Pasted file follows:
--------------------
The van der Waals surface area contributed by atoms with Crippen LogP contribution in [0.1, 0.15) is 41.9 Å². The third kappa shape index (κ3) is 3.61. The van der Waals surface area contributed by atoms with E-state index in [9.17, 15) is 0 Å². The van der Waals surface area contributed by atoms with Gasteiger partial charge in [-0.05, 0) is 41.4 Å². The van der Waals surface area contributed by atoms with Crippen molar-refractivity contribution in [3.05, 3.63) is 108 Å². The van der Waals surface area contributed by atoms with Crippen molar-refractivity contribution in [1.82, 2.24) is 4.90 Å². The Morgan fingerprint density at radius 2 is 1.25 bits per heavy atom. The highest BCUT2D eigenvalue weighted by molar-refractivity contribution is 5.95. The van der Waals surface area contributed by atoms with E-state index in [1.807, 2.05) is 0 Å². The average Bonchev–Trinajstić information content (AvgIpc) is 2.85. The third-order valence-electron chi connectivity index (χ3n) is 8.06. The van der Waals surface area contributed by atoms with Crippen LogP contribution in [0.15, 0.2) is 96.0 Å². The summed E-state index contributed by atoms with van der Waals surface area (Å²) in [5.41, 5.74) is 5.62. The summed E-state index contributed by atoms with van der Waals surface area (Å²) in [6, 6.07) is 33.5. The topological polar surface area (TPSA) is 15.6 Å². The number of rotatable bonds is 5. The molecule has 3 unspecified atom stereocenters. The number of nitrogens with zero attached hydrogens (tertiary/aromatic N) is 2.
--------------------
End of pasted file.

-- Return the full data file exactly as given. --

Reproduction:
The van der Waals surface area contributed by atoms with Crippen LogP contribution in [0.1, 0.15) is 41.9 Å². The third kappa shape index (κ3) is 3.61. The van der Waals surface area contributed by atoms with E-state index in [9.17, 15) is 0 Å². The van der Waals surface area contributed by atoms with Gasteiger partial charge in [-0.05, 0) is 41.4 Å². The van der Waals surface area contributed by atoms with Crippen molar-refractivity contribution in [3.05, 3.63) is 108 Å². The van der Waals surface area contributed by atoms with Crippen molar-refractivity contribution in [1.82, 2.24) is 4.90 Å². The Morgan fingerprint density at radius 2 is 1.25 bits per heavy atom. The highest BCUT2D eigenvalue weighted by molar-refractivity contribution is 5.95. The van der Waals surface area contributed by atoms with E-state index in [1.807, 2.05) is 0 Å². The average Bonchev–Trinajstić information content (AvgIpc) is 2.85. The third-order valence-electron chi connectivity index (χ3n) is 8.06. The van der Waals surface area contributed by atoms with Crippen LogP contribution in [0.15, 0.2) is 96.0 Å². The summed E-state index contributed by atoms with van der Waals surface area (Å²) in [5.41, 5.74) is 5.62. The summed E-state index contributed by atoms with van der Waals surface area (Å²) in [6, 6.07) is 33.5. The topological polar surface area (TPSA) is 15.6 Å². The number of rotatable bonds is 5. The molecule has 3 unspecified atom stereocenters. The number of nitrogens with zero attached hydrogens (tertiary/aromatic N) is 2.